Before I move on, I want to change my renderer to use namespaces and class autoloading. Namespaces allow for my classes to be more specifically identified, allowing Moodle's autoloading system to find them much quicker. They also allow me to have class names identical to other class names in Moodle without causing a coding error. This is because the full class name also contains the namespace to identify it.

The classes/ subdirectory is a new structure released in 2.6. It provides a standard mechanism to provide the class definitions your plugin requires, and can contain any subdirectory structure you require. It also allows Moodle to use automatic class loading, meaning that files containing class definitions can be discovered by other scripts rather than having to be specifically included in the script. When autoloading is combined with namespace usage (more on that in a bit), the code may perform better and will be easier to maintain with fewer backward compatibility problems.

Moodle's renderer autoloading system automatically looks in both the classes/output/ space and the plugin root for plugin renderers. But, other class definitions will only be looked for in the classes/ structure.

To use autoloading and namespaces, I will move my renderer.php file from the plugin root to the classes/output/ directory.

In the newly moved file, before the first line of code, I need to put in my namespace definition. Like the frankenstyle name of my class, a namespace consists of the [plugintype]_[pluginname], followed by an optional functional name for your space. When I use a namespace, the file must be located in my classes/ subdirectory in order for the autoloading system to find it. Since I want to use namespaces, this is another reason why I located my renderer in classes/output rather than my plugin root. Moodle expects to find the renderer classes in the "output" namespace for a plugin, so my namespace declaration will look like this:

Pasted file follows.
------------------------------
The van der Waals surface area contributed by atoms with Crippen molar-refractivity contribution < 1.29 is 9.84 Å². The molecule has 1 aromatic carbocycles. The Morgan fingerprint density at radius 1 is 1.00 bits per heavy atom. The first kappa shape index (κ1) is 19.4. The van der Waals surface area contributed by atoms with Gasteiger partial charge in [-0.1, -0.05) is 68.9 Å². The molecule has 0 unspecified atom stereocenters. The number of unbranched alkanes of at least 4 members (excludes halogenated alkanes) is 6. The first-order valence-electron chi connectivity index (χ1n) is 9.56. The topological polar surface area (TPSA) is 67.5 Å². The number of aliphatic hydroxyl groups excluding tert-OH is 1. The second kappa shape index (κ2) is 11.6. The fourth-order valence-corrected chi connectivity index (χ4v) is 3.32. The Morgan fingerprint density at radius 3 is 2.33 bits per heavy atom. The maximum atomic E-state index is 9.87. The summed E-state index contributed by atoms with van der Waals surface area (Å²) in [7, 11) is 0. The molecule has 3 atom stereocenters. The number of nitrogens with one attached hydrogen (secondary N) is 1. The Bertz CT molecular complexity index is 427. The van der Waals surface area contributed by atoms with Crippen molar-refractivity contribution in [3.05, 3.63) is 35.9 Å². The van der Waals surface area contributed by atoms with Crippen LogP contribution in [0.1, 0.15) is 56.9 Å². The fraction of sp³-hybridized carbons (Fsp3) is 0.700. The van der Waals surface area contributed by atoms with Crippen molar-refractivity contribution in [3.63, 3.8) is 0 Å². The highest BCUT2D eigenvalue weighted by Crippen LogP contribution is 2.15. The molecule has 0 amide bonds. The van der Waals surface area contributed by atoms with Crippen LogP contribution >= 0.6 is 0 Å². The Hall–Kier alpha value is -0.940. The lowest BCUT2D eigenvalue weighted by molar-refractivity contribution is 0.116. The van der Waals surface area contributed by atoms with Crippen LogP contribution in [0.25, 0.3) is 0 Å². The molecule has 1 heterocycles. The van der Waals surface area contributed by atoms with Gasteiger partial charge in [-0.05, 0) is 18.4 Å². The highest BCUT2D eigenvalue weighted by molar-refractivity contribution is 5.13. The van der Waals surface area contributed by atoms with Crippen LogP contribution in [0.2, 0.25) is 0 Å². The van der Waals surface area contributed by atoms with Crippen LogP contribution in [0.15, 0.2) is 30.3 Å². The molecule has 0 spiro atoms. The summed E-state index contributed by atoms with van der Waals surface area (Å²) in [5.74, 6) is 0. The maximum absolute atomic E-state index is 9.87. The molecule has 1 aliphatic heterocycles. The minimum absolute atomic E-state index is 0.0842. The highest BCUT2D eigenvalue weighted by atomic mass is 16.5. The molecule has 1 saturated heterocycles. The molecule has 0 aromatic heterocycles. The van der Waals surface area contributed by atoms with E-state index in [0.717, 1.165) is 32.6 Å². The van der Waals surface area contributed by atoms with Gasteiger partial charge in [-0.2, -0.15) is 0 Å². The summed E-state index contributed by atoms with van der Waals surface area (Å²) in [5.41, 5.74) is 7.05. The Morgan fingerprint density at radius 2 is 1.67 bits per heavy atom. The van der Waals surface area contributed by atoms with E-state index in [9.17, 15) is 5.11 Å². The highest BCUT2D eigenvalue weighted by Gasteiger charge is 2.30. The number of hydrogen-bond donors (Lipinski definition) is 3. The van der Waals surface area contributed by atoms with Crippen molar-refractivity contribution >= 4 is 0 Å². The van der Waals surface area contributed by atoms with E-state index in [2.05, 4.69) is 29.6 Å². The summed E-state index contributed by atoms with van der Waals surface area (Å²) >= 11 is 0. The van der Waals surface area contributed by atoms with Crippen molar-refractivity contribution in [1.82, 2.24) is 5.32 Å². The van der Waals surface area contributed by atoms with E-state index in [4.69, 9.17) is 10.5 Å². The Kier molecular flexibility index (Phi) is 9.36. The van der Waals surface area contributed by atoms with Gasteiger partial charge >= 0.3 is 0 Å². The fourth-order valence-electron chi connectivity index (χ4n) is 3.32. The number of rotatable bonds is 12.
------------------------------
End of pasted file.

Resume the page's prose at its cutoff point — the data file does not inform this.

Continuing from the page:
namespace mod_questionnaire\output;

Notice that the "output" portion corresponds with the "output" subdirectory of "classes". This is how namespaces work. Every part of a namespace declaration in Moodle separated by "\" is expected to be a subdirectory in the "classes/" structure.

Defining this namespace further allows me to change the name of my class. Currently, the class is named mod_questionnaire_renderer. Because I have now declared to be a part of the mod_questionnaire namespace, I no longer need the "mod_questionnaire" portion. My class must now be named just renderer.

With these changes, the code in my renderer now looks like this (full file can be found here):

namespace mod_questionnaire\output;

class renderer extends \plugin_renderer_base {
    /**
     * Renders the HTML for the index page.
     * @param array $headings Headings for the display columns.
     * @param array $align Alignment for each column.
     * @param array $data All of the table data.
     * @return string
     */
    public function render_index($headings, $align, $data) {
        $table = new \html_table();
        $table->head = $headings;
        $table->align = $align;
        $table->data = $data;

        return \html_writer::table($table);
    }
}

Note one other important, but subtle change. There is a backslash ("\") in front of the plugin_renderer_base, the html_table and the html_writer statements. This defines the namespace for those constructs as the root (core) namespace. This is necessary, since I have specified that the code in this file is in the mod_questionnaire\output namespace. Unless otherwise specified, all definitions will be expected to be in that same namespace. Since those items are contained in other namespaces (namely Moodle core or "\"), I need to specifically identify where they can be found for my code to work.

In my next post, I will modify the index.php file to use the newly defined renderer.